Post Law

Nov 09, 2011 (LBO) – Sri Lanka passed a law to expropriate assets of dozens of enterprises despite protests from trade chambers, religious and opposition groups who warned that it will scare off investors. A 30-year war ended in 2009, but expected foreign direct investment had not materialized.

“[W]e believe that the proposed Bill may impact investor sentiment negatively and will thus be counter-productive…,” the key chambers said in a joint statement.

“Further, the expeditious manner in which the legislation is being enacted is likely to heighten such negative sentiments.”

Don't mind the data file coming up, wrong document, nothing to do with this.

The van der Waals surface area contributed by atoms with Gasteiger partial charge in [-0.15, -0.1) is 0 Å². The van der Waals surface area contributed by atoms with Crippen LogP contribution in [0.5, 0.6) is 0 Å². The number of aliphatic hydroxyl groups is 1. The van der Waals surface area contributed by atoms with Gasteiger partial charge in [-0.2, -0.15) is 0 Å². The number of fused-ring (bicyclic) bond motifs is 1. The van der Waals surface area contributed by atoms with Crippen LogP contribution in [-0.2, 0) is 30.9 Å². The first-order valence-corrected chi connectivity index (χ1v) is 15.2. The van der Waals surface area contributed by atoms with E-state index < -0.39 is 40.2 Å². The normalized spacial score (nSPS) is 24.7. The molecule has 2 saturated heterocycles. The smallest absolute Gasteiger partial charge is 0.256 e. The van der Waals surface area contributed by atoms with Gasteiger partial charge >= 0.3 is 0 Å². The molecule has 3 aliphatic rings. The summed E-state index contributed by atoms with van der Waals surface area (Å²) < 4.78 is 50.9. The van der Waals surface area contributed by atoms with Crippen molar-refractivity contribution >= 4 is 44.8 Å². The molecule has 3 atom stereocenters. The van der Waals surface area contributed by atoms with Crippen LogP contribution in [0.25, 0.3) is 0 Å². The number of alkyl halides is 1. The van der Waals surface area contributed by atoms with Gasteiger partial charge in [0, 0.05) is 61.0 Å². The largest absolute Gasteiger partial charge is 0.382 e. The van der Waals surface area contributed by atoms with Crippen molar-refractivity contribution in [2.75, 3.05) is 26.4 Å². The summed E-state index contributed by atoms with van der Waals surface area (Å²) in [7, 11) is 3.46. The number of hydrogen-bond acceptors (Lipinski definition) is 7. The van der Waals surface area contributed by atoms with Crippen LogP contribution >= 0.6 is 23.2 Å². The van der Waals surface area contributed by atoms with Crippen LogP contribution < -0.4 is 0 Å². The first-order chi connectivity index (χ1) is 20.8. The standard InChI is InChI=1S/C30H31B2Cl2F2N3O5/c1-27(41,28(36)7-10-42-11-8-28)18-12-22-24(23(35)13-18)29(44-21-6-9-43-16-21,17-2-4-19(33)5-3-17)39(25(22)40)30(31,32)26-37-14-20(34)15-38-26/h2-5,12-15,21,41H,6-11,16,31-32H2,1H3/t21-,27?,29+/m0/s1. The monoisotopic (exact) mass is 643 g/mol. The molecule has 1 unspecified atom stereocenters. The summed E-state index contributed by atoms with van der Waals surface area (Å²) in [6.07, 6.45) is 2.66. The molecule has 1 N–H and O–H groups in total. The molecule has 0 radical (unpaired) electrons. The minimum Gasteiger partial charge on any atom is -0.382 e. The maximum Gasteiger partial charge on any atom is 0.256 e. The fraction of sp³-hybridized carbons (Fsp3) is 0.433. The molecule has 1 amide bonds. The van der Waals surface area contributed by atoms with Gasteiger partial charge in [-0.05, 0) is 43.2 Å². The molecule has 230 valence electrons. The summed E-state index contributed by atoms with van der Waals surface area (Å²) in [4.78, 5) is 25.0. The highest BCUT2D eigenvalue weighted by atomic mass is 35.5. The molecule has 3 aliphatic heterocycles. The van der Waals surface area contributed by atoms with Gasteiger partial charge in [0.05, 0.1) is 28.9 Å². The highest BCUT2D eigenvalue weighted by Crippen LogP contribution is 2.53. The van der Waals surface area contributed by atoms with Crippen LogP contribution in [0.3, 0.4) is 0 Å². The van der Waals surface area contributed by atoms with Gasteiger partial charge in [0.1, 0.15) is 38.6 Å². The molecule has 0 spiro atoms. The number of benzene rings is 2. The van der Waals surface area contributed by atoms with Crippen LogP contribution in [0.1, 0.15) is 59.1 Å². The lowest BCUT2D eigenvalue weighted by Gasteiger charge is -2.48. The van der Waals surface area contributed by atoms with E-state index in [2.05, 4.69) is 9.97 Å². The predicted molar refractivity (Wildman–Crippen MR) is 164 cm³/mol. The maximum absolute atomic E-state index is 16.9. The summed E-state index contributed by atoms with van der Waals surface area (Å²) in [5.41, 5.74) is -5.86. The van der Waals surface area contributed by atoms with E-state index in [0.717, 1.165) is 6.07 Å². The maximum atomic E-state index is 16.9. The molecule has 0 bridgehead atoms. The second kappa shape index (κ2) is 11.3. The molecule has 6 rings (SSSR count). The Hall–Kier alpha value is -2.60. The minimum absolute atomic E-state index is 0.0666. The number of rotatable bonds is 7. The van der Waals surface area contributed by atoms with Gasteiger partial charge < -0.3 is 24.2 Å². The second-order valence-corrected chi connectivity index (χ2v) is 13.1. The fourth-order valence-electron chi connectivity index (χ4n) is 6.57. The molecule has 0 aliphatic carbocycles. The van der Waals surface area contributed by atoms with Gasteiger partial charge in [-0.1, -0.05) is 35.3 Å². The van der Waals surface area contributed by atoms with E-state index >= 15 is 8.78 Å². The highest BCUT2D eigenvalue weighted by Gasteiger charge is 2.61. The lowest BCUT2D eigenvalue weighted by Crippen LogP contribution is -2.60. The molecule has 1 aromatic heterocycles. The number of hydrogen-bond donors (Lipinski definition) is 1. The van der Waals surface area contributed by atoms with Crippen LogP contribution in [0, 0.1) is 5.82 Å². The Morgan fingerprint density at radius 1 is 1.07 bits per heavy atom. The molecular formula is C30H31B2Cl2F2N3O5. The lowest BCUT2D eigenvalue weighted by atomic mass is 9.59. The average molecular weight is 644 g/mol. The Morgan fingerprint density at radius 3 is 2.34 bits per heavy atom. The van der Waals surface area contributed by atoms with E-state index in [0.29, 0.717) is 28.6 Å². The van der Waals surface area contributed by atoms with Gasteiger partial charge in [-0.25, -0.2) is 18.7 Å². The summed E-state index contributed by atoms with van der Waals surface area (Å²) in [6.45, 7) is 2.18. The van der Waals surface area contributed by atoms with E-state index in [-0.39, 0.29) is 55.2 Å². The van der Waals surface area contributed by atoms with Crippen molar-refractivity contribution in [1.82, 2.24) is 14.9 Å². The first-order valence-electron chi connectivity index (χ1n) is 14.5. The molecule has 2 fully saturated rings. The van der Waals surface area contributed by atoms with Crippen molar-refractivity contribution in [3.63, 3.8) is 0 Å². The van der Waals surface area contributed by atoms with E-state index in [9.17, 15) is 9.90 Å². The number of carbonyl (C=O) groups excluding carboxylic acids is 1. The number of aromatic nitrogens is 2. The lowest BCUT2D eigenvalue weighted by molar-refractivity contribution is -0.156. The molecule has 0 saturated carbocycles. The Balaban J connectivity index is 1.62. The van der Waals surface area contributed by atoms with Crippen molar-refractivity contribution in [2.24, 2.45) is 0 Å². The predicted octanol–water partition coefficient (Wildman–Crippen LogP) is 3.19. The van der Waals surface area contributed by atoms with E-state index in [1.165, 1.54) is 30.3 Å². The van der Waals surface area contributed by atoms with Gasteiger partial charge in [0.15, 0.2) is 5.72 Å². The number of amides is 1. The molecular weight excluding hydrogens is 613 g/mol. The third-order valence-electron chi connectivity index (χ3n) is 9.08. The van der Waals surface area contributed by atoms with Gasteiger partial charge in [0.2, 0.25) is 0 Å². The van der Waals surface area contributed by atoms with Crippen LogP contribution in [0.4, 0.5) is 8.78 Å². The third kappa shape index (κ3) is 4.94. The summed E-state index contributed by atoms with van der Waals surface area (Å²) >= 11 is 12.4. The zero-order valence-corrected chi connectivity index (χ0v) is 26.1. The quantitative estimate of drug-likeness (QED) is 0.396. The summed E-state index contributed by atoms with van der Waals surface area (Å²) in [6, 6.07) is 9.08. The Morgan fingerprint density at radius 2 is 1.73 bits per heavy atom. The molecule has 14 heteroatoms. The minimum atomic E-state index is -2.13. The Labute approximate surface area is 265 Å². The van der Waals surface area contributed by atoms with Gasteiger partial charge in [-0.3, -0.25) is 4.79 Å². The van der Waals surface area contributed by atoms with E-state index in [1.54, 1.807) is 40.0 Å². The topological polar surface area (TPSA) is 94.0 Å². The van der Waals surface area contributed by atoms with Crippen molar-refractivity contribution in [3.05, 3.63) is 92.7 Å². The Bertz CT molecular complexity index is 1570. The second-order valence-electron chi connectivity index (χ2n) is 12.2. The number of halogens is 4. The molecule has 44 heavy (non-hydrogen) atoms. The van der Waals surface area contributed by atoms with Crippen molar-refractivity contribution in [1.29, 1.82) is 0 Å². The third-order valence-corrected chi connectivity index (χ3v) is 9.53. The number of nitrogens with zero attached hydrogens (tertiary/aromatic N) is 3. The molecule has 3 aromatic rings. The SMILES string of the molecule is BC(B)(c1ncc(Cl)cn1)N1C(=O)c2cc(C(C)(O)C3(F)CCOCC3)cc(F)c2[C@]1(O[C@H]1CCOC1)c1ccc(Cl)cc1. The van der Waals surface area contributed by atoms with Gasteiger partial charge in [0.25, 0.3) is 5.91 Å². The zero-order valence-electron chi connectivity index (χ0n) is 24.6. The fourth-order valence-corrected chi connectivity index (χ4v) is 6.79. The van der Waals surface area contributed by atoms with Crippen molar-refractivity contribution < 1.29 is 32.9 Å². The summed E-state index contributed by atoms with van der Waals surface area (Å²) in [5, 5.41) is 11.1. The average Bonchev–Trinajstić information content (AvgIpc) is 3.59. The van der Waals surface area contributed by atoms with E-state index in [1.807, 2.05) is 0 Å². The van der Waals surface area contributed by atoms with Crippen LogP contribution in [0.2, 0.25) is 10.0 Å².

The bill was rushed to parliament as an ‘urgent bill’ with a Supreme Court nod being received within 48 hours with no chance for citizens or the affected to protest or have their views heard.

Shibly Aziz, the President of Sri Lanka’s Bar Association, which represents the island’s lawyers called for the bill to withdrawn saying there was no need for an ‘urgent bill’ to take-over firms, some of which had been in the same state for years.

He also said there was no opportunity for people to make representations to Court.

In Sri Lanka a law that is passed in parliament cannot be referred to the Supreme Cour